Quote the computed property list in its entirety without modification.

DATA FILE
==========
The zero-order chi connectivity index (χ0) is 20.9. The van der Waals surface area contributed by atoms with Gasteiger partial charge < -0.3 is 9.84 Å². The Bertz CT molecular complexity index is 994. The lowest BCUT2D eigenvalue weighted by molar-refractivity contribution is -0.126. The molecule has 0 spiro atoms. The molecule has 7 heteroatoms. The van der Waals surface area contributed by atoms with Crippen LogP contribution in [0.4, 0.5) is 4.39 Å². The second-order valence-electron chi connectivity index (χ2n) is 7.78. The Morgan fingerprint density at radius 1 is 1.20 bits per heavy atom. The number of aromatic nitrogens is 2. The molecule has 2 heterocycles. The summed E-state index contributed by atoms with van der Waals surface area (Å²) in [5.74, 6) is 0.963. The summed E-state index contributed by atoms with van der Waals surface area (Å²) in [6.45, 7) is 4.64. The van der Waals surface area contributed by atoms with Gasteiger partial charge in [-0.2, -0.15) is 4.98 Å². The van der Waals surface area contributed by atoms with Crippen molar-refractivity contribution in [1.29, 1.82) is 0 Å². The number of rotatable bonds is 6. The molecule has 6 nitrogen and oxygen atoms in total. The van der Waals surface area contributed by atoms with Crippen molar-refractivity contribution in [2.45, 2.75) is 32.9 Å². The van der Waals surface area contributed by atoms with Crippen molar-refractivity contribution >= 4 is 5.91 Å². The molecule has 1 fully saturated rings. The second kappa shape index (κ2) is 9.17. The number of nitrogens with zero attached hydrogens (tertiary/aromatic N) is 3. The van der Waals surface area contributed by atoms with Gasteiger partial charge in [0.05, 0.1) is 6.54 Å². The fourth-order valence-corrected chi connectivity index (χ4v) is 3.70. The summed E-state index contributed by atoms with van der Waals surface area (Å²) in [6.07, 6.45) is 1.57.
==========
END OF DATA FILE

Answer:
The zero-order chi connectivity index (χ0) is 20.9. The van der Waals surface area contributed by atoms with Gasteiger partial charge < -0.3 is 9.84 Å². The Bertz CT molecular complexity index is 994. The lowest BCUT2D eigenvalue weighted by molar-refractivity contribution is -0.126. The molecule has 0 spiro atoms. The molecule has 7 heteroatoms. The van der Waals surface area contributed by atoms with Crippen LogP contribution in [0.4, 0.5) is 4.39 Å². The second-order valence-electron chi connectivity index (χ2n) is 7.78. The Morgan fingerprint density at radius 1 is 1.20 bits per heavy atom. The number of aromatic nitrogens is 2. The molecule has 2 heterocycles. The summed E-state index contributed by atoms with van der Waals surface area (Å²) in [5.74, 6) is 0.963. The summed E-state index contributed by atoms with van der Waals surface area (Å²) in [6.45, 7) is 4.64. The van der Waals surface area contributed by atoms with Gasteiger partial charge in [-0.2, -0.15) is 4.98 Å². The van der Waals surface area contributed by atoms with Crippen molar-refractivity contribution in [1.29, 1.82) is 0 Å². The number of rotatable bonds is 6. The molecule has 6 nitrogen and oxygen atoms in total. The van der Waals surface area contributed by atoms with Crippen molar-refractivity contribution in [2.45, 2.75) is 32.9 Å². The van der Waals surface area contributed by atoms with Crippen molar-refractivity contribution >= 4 is 5.91 Å². The molecule has 1 fully saturated rings. The second kappa shape index (κ2) is 9.17. The number of nitrogens with zero attached hydrogens (tertiary/aromatic N) is 3. The van der Waals surface area contributed by atoms with Gasteiger partial charge in [0.05, 0.1) is 6.54 Å². The fourth-order valence-corrected chi connectivity index (χ4v) is 3.70. The summed E-state index contributed by atoms with van der Waals surface area (Å²) in [6.07, 6.45) is 1.57.